BCFC: Financial Prudence

A hard fought 1-0 victory against Blackburn Rovers on Saturday pushed Birmingham City into 16th place in the Championship, nine points clear of the relegation zone with just seven games left to play. While safety isn’t yet mathematically assured it looks increasingly likely that John Eustace’s team will have a much more relaxed run in than in recent years.

St Andrew's Pre Match

Although it might not be quite the finish that some were hoping for before the World Cup break, I think we should accept that 16th place is largely job done for a team that was a pre-season favourite for relegation.

All in all, it should make for a less stressful end to the season on the pitch and allow the powers that be at the club to make preparations for next season in the Championship.

While it’s true the ownership situation will remain in flux for the short term at least, the day-to-day operations of the club will continue.

There are key squad decisions to be made with a fair few of the squad being out of contract at the end of the season. Off the pitch, the club will also need to resolve what they are going to do to improve the financial situation at St Andrew’s for next season.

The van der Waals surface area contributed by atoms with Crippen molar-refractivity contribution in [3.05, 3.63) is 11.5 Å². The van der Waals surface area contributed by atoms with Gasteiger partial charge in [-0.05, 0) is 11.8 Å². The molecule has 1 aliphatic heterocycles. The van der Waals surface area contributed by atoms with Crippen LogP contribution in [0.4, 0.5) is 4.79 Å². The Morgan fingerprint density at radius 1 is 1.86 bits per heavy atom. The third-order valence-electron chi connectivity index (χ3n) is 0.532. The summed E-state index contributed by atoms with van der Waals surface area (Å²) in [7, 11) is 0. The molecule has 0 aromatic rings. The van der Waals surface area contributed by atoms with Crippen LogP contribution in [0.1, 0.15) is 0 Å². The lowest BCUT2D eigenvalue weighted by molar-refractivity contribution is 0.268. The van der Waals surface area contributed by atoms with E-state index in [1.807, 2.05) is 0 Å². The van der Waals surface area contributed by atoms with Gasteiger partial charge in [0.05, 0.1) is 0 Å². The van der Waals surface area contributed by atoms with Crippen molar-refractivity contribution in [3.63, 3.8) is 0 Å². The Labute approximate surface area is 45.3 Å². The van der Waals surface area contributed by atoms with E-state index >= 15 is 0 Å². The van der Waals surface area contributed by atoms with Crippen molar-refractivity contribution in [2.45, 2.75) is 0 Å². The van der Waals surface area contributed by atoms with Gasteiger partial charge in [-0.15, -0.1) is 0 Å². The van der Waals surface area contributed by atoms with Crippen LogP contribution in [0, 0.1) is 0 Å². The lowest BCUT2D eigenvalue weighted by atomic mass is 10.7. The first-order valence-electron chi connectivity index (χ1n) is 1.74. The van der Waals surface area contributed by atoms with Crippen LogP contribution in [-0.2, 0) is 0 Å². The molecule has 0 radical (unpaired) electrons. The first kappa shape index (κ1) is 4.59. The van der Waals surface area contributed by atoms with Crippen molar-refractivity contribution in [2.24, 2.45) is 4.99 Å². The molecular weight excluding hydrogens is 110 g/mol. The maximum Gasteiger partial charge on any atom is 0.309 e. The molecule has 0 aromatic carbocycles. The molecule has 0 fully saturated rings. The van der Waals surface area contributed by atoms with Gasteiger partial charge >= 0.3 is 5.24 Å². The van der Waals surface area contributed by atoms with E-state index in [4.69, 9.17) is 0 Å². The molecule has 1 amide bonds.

Profit and Sustainability

The first problem that the club have is to continue to remain within the Profit and Sustainability rules as laid out by the EFL.

Under the financial fair play regulations in place for the Championship, there are maximum losses permitted for Championship clubs which are known as “Loss Thresholds”.

The upper loss threshold – ie the maximum a club is allowed to lose – remains at £13m per season, measured over a rolling three year period. This means a maximum loss of £39M over three seasons.

There are all kinds of exemptions involved in P&S calculations, including money that has been lost due to Covid.

This makes it hard to know exactly where a club is in relation to those results without a detailed financial analysis of the club; something that can be hard for the lay person to obtain, let alone understand.

However, the above being said I understand from my sources that this season Blues will be just under the maximum loss threshold.